'Formula Vettel' to rewrite record books

Sebastian Vettel will look to break a record that has stood for 60 years.

Red Bull Racing driver Sebastian Vettel Picture: AFP

SUZUKA, Japan - With Sebastian Vettel's fourth successive Formula One title now just a formality, the more intriguing question is whether the Red Bull driver can go on to match a record that has stood for 60 years.

The 26-year-old should become the sport's youngest quadruple champion in India next week with the German 90 points clear of Ferrari's Fernando Alonso, the only man still mathematically in contention, and four races remaining.

After winning Sunday's Japanese Grand Prix, Vettel needs only to finish fifth at the Buddh Circuit to be sure of the title and will not need to score another point if Alonso fails to finish first or second.

The champion has won the last five races and is on track to close out the season with nine successive victories, a feat only one driver has ever managed - Italian Alberto Ascari with Ferrari in 1952-53.

"Sebastian has won every race since the summer break, which is an incredible achievement. There are still four races to go," Red Bull principal Christian Horner told reporters.

"Our target is to try to carry this momentum into the last four races. I don't think any of us could have imagined that he would have had the run of success that he has. The way he's driving at the moment is quite supreme."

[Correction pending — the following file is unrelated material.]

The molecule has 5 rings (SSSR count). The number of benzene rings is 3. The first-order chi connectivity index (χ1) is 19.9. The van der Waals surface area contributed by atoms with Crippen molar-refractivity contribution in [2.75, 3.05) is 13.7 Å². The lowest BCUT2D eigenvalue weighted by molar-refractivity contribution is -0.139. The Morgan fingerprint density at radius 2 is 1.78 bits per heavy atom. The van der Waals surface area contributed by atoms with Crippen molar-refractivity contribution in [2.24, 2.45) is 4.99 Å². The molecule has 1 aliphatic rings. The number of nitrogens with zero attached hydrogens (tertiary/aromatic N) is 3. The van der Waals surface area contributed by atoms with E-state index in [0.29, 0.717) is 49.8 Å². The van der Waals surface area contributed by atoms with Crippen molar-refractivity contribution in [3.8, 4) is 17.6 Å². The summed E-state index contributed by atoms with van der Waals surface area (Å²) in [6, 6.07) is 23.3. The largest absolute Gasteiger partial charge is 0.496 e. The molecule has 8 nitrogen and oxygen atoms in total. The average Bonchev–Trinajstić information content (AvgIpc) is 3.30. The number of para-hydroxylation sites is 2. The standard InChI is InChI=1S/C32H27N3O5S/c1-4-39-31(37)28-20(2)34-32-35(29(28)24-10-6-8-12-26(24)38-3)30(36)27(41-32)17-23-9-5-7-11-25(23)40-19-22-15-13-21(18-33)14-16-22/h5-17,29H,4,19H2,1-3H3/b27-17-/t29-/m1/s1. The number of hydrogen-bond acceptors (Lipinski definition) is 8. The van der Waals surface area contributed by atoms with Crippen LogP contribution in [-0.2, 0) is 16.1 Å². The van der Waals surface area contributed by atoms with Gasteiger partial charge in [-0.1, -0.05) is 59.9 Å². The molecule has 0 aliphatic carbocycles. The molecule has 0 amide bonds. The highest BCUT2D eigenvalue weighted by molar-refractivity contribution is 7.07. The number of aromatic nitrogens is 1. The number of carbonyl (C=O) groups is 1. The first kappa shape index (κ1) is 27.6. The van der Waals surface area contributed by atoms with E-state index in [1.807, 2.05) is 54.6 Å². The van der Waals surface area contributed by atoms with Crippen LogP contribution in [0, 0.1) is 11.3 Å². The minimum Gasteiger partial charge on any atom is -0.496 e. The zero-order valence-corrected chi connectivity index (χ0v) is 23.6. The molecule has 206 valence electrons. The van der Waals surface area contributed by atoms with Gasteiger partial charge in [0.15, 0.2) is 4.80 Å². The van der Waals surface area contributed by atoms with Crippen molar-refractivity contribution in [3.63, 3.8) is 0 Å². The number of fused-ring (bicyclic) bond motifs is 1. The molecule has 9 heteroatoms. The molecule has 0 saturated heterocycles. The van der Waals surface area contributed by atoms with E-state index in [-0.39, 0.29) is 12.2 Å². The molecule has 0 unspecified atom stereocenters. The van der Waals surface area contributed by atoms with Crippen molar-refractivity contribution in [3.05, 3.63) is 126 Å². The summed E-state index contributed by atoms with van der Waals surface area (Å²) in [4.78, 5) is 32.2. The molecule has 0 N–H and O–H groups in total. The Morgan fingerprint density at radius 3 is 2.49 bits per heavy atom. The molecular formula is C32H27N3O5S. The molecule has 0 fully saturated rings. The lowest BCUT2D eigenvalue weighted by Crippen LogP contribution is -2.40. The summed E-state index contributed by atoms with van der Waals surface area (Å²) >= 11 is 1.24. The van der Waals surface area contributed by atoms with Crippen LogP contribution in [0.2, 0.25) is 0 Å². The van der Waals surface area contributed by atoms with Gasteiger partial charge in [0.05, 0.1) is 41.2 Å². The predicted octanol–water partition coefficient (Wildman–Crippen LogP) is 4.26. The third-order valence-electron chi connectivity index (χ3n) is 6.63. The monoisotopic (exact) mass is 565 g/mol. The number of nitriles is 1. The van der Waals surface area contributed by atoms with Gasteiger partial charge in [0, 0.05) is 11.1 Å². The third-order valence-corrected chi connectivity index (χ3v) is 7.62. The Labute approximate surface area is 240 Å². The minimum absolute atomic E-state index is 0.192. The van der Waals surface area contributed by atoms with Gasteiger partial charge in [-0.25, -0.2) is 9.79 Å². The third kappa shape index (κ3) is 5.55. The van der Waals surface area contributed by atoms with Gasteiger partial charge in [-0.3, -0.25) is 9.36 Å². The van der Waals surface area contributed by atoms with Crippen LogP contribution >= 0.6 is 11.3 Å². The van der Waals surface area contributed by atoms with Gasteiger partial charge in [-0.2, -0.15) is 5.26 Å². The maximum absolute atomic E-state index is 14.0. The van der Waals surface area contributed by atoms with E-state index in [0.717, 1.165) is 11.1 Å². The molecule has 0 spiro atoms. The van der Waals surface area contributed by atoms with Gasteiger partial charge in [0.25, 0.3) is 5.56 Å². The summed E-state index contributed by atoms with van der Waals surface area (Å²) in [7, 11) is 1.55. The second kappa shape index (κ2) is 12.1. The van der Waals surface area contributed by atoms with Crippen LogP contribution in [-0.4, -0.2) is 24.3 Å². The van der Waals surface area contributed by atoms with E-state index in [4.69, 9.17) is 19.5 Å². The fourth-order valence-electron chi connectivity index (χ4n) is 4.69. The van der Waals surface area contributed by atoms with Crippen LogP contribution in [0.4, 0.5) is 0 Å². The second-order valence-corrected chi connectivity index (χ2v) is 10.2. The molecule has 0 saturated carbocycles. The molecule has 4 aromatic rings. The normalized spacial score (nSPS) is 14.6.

Michael Schumacher holds the record of 13 wins in a season, another milestone that Vettel can match after taking his current tally for the year to nine with a performance that Horner hailed as exemplary.

Asked whether he would rather join Schumacher and the late Argentine Juan Manuel Fangio as the only drivers to have won four successive titles, or win every race on the calendar, Vettel said he preferred the second option.

"You know, I love racing," he said.

"It's incredible what has happened over the last couple of years but nothing has changed in the way that I still love racing. I love the challenge."

The German had dropped to third at the first corner of the race at Suzuka, after being pipped to pole by Australian team mate Mark Webber and then overtaken at the start by Romain Grosjean's Lotus while having a brush with Mercedes's Lewis Hamilton.

A two-stop strategy, with Webber switched to three, then brought the race to him.

Sunday's win was Vettel's fourth in five years at Suzuka and that wealth of experience also paid off.